And things are getting nasty. An often edgy Howard Dean responded late Monday to recent attacks on his record on race with a warning shot to the entire field.
"I'm going after everybody. I'm tired of being the pin cushion here. If you do that to me long enough I'm going to respond and I am now," said the former Vermont governor.
Despite the stump speeches and record spending on TV ads, an estimated 20 to 40 percent of Iowans remain undecided, many overwhelmed by leaflets and phone calls from campaigns.
Asked what will have to happen for her to decide, one Iowa voter replied, "Stop calling me!"
Iowans aren't easily agitated -– or impressed by outsiders. It's a workingman's state that fancies blue-collar candidates.
North Carolina Sen. John Edwards, who's surged in the polls recently, picked up a major endorsement Sunday from the Des Moines Register, the largest newspaper in the state. In need of a top-three finish here, he can't make a campaign speech without mentioning his roots.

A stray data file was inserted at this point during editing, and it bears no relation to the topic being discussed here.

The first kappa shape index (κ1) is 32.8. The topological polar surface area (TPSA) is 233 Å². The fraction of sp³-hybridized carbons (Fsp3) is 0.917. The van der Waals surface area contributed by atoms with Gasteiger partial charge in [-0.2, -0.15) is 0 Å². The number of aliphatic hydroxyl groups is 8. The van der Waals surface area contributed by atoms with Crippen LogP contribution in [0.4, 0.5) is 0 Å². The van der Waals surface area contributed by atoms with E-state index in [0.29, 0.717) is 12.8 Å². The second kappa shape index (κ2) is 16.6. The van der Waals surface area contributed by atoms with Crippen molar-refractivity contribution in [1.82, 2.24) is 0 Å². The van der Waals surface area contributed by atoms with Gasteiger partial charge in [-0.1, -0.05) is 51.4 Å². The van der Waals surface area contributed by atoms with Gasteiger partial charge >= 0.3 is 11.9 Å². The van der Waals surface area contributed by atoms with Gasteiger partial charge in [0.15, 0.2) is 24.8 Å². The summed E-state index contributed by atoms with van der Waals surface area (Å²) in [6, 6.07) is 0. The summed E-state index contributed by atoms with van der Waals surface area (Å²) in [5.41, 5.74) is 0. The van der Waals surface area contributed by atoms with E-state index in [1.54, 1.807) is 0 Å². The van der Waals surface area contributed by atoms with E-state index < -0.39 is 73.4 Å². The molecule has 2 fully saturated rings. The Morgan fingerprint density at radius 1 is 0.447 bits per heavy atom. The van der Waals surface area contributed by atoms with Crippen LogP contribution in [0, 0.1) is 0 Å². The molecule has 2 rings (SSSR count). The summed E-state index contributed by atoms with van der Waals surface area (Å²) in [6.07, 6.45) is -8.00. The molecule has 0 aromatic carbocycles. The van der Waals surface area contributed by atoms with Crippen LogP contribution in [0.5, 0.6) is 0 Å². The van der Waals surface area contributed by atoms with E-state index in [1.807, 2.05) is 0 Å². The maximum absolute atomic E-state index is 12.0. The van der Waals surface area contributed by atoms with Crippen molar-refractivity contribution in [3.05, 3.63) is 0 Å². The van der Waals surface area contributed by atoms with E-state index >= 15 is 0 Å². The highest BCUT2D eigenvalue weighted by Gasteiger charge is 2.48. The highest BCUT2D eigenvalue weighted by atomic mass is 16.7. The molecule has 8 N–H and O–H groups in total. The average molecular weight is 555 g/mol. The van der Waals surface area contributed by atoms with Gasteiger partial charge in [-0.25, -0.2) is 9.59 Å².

"My dad was a mill worker," Edwards says. "Those kind of values and belief systems resonate in a place like Iowa."
The same is true for Midwestern favorite son Rep. Dick Gephardt of Missouri.
"I grew up poor," says Gephardt. "My dad was a truck driver."
Gephardt won the Iowa caucuses in 1988. By most accounts, he must win again or his White House hopes are over.
Nationwide, roots may not mean much. But here in Iowa, in Middle America, where a man comes from still matters.
"Unless you've been raised poor, you do not know what it is to be poor," says Iowa voters John Ferrari, Jr.
Whichever candidates come out of Iowa with momentum they'll still have to face a surging Wesley Clark.
The retired general, who is not campaigning in Iowa, has put away his dark suits for argyle sweaters. He's spending time and money in New Hampshire.
But first up: Judgment Day in Iowa, one week away.